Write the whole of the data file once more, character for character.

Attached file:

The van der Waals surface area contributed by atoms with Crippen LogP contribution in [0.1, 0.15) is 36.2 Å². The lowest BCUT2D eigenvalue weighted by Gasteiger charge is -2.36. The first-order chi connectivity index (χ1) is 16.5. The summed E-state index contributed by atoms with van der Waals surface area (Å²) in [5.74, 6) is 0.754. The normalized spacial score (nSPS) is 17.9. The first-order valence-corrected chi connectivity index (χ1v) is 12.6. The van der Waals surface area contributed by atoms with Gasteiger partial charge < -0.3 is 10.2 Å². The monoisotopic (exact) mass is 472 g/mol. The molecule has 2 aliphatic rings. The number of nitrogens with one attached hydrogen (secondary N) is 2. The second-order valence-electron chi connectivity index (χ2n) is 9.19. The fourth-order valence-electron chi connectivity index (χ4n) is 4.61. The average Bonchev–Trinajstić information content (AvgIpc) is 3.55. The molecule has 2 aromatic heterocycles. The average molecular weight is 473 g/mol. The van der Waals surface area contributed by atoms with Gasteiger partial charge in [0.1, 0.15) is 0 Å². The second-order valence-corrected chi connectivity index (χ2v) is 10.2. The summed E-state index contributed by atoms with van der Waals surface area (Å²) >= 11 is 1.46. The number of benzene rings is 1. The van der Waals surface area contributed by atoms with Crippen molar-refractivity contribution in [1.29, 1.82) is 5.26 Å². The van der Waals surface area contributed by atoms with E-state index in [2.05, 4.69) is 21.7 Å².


The van der Waals surface area contributed by atoms with Crippen LogP contribution in [0.1, 0.15) is 36.2 Å². The lowest BCUT2D eigenvalue weighted by Gasteiger charge is -2.36. The first-order chi connectivity index (χ1) is 16.5. The summed E-state index contributed by atoms with van der Waals surface area (Å²) in [5.74, 6) is 0.754. The normalized spacial score (nSPS) is 17.9. The first-order valence-corrected chi connectivity index (χ1v) is 12.6. The van der Waals surface area contributed by atoms with Gasteiger partial charge < -0.3 is 10.2 Å². The monoisotopic (exact) mass is 472 g/mol. The molecule has 2 aliphatic rings. The number of nitrogens with one attached hydrogen (secondary N) is 2. The second-order valence-electron chi connectivity index (χ2n) is 9.19. The fourth-order valence-electron chi connectivity index (χ4n) is 4.61. The average Bonchev–Trinajstić information content (AvgIpc) is 3.55. The molecule has 2 aromatic heterocycles. The average molecular weight is 473 g/mol. The van der Waals surface area contributed by atoms with Gasteiger partial charge in [0.1, 0.15) is 0 Å². The second-order valence-corrected chi connectivity index (χ2v) is 10.2. The summed E-state index contributed by atoms with van der Waals surface area (Å²) >= 11 is 1.46. The number of benzene rings is 1. The van der Waals surface area contributed by atoms with Crippen molar-refractivity contribution in [1.29, 1.82) is 5.26 Å². The van der Waals surface area contributed by atoms with E-state index in [2.05, 4.69) is 21.7 Å².